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   Chapter 31 THE ELEVENTH HOUR

A Knight on Wheels By Ian Hay Characters: 27031

Updated: 2017-12-01 00:03


"This Week's Society Problem," mused Peggy. "A, an unsophisticated young spinster, finding herself alone in the residence of B, an eligible bachelor acquaintance, notices upon B's dining-room table a letter in B's handwriting, addressed to herself and stamped for post. Problem: What should A do? Answer adjudged correct: Leave the letter where it is and wait until the postman delivers it. Answer adjudged incorrect: Open the letter and read it."

A minute later the seal was broken and Peggy was composedly extracting the folded sheets.

"I'm afraid I never did have the instincts of a real lady," she said. "But perhaps the postman would never have delivered this letter. I will salve my conscience by picking off the stamp and saving him a penny."

She did so. Then, sitting down to the table and drawing the lamp a little nearer, she smoothed out the crackling pages and began to read.

This is the letter of a man who suffers from an impediment in his speech. I have been able to talk to you on many subjects, but never on this-the thing that matters most in all the world.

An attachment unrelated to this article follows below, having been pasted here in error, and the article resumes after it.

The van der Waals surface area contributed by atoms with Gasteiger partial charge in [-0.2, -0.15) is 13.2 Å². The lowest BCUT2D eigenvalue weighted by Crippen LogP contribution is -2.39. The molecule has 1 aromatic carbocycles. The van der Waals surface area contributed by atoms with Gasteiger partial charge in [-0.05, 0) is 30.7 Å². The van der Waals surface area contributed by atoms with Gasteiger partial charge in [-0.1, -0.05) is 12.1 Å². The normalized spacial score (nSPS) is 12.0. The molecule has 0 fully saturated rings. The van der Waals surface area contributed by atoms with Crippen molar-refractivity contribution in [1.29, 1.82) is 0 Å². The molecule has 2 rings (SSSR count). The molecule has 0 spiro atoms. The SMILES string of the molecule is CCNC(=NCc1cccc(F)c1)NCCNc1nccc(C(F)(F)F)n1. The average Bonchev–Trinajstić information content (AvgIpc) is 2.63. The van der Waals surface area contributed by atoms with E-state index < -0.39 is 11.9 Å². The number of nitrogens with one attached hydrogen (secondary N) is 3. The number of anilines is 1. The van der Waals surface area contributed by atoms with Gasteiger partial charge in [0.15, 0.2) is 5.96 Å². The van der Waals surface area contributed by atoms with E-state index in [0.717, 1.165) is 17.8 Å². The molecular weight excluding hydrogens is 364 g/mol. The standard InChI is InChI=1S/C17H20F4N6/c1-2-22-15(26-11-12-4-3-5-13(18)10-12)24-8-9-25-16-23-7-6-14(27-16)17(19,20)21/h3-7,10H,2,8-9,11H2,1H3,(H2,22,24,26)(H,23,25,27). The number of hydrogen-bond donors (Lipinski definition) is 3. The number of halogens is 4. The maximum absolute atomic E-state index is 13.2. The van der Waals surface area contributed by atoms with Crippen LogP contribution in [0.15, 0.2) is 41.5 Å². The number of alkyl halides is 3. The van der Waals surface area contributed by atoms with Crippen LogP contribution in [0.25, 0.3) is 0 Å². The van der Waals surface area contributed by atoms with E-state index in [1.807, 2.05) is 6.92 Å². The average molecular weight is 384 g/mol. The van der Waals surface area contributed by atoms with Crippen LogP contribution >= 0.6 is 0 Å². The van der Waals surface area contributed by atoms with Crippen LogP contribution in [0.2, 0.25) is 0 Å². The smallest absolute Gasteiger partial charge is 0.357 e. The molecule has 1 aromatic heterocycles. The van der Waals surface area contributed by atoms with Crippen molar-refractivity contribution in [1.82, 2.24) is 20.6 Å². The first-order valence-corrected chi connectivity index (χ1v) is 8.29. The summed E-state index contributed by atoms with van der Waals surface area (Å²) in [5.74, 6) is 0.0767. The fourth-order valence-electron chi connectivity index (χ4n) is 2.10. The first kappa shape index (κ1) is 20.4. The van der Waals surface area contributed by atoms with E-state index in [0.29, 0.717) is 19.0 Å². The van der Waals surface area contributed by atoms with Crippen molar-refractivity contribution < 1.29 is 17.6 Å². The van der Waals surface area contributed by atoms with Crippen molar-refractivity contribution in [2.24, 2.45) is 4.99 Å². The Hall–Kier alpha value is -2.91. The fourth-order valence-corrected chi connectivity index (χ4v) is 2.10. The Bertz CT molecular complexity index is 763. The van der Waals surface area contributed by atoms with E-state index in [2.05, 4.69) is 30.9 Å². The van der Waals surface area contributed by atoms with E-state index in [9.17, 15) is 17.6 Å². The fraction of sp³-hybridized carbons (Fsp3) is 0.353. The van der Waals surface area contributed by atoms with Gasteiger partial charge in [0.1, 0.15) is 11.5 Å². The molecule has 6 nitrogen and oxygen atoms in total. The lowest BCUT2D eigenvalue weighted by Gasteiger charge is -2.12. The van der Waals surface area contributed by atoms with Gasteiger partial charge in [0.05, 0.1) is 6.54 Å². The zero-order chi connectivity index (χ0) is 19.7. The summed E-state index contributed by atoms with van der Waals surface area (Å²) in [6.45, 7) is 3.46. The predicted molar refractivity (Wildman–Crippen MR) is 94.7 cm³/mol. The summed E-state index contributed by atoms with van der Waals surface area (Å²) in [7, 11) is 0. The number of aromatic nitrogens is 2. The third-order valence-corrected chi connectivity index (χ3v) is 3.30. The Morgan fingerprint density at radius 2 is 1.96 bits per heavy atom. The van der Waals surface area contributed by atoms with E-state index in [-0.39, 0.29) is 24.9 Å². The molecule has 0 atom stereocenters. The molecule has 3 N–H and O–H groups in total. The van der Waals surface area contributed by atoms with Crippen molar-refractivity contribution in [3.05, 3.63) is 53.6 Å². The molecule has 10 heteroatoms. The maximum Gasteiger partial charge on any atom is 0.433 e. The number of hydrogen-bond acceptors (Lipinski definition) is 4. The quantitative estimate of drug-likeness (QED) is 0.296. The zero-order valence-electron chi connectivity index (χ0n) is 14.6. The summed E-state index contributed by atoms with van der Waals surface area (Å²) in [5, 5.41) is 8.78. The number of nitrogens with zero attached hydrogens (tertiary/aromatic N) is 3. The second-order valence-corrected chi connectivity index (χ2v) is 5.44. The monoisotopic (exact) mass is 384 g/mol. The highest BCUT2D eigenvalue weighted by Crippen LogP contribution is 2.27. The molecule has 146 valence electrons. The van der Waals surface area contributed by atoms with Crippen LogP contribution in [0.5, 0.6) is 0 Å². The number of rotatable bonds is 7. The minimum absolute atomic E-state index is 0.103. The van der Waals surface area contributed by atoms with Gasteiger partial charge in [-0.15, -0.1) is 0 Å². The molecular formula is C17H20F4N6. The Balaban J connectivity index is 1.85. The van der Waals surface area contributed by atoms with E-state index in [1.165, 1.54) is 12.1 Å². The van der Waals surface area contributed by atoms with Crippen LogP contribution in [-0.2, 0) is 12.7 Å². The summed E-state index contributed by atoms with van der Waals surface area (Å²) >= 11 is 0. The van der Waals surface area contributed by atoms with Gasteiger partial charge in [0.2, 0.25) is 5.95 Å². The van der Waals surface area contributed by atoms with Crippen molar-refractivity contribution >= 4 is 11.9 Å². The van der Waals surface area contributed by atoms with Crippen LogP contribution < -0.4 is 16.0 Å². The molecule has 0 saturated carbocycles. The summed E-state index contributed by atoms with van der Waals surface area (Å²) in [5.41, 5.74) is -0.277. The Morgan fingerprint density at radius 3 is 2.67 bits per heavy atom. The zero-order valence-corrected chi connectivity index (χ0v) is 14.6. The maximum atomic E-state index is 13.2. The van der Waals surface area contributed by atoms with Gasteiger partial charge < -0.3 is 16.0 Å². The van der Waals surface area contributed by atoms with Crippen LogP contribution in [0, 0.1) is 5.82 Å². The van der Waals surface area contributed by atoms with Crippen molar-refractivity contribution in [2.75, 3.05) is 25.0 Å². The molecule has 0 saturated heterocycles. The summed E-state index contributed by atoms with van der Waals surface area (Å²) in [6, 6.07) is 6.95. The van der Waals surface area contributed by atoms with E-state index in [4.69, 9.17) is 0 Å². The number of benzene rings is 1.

Peggy drew her chair a little closer.

I might have told you all about it long ago, the letter continued, for I have been ready to do so ever since you gathered me up from under the car at the foot of Wickmore Hill. But I never did. Twice I have nearly done it, and twice I have drawn back-the first time because it seemed too soon, the second because it seemed no use. If details would interest you, the first time was in the early days of my convalescence at Tite Street. I came hobbling into your drawing-room one afternoon-and you had been crying. I suppose your father had been inconsiderate again. Not that you showed it, but I happened to sit down in the same chair as your handkerchief, which was soaking. If necessary, I can produce the handkerchief as evidence.

Peggy gave a half-hysterical little sob.

The second time was on Chelsea Embankment. I don't suppose you remember.

Then followed Philip's version of what took place on Chelsea Embankment. Peggy smiled indulgently. She could afford to smile now.

But now that the reason which kept you from marrying any one-and I think it was fine of you-has been removed, I want to reopen the subject in earnest. First of all, let me talk about the beginning of things....

Peggy looked up.

"I wonder why men always want to go back to the Year One when they make love," she mused. "Tim did it, too. I suppose it is a man's idea of showing how firmly founded his affection is. 'Established eighteen-seventy-six'-that sort of thing!"

Then she returned to her letter.